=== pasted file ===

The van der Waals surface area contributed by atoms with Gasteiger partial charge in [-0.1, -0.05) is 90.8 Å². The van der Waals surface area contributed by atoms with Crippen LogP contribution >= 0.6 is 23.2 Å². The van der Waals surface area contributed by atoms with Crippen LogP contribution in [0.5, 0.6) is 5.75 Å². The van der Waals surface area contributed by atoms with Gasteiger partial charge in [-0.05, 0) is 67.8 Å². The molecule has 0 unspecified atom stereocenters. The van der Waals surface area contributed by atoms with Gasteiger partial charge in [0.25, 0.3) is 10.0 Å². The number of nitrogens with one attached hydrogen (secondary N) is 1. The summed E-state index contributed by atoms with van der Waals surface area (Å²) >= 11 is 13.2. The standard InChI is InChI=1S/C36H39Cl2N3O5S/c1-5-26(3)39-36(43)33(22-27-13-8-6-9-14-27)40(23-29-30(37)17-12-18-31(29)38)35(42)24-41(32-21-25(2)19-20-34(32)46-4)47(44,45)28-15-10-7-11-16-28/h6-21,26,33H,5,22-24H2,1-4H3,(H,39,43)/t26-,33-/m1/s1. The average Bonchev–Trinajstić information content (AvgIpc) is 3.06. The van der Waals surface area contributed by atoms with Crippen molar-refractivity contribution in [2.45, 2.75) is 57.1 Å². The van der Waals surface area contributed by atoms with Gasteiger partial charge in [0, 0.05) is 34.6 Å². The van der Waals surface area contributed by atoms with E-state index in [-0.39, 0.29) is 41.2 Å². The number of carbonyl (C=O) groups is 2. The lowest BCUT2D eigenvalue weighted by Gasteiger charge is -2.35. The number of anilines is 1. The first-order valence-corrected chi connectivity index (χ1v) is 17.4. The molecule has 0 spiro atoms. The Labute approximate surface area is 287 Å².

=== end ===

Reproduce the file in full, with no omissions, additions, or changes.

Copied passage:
The van der Waals surface area contributed by atoms with Gasteiger partial charge in [-0.1, -0.05) is 90.8 Å². The van der Waals surface area contributed by atoms with Crippen LogP contribution >= 0.6 is 23.2 Å². The van der Waals surface area contributed by atoms with Crippen LogP contribution in [0.5, 0.6) is 5.75 Å². The van der Waals surface area contributed by atoms with Gasteiger partial charge in [-0.05, 0) is 67.8 Å². The molecule has 0 unspecified atom stereocenters. The van der Waals surface area contributed by atoms with Gasteiger partial charge in [0.25, 0.3) is 10.0 Å². The number of nitrogens with one attached hydrogen (secondary N) is 1. The summed E-state index contributed by atoms with van der Waals surface area (Å²) >= 11 is 13.2. The standard InChI is InChI=1S/C36H39Cl2N3O5S/c1-5-26(3)39-36(43)33(22-27-13-8-6-9-14-27)40(23-29-30(37)17-12-18-31(29)38)35(42)24-41(32-21-25(2)19-20-34(32)46-4)47(44,45)28-15-10-7-11-16-28/h6-21,26,33H,5,22-24H2,1-4H3,(H,39,43)/t26-,33-/m1/s1. The average Bonchev–Trinajstić information content (AvgIpc) is 3.06. The van der Waals surface area contributed by atoms with Crippen molar-refractivity contribution in [2.45, 2.75) is 57.1 Å². The van der Waals surface area contributed by atoms with Gasteiger partial charge in [0, 0.05) is 34.6 Å². The van der Waals surface area contributed by atoms with E-state index in [-0.39, 0.29) is 41.2 Å². The number of carbonyl (C=O) groups is 2. The lowest BCUT2D eigenvalue weighted by Gasteiger charge is -2.35. The number of anilines is 1. The first-order valence-corrected chi connectivity index (χ1v) is 17.4. The molecule has 0 spiro atoms. The Labute approximate surface area is 287 Å².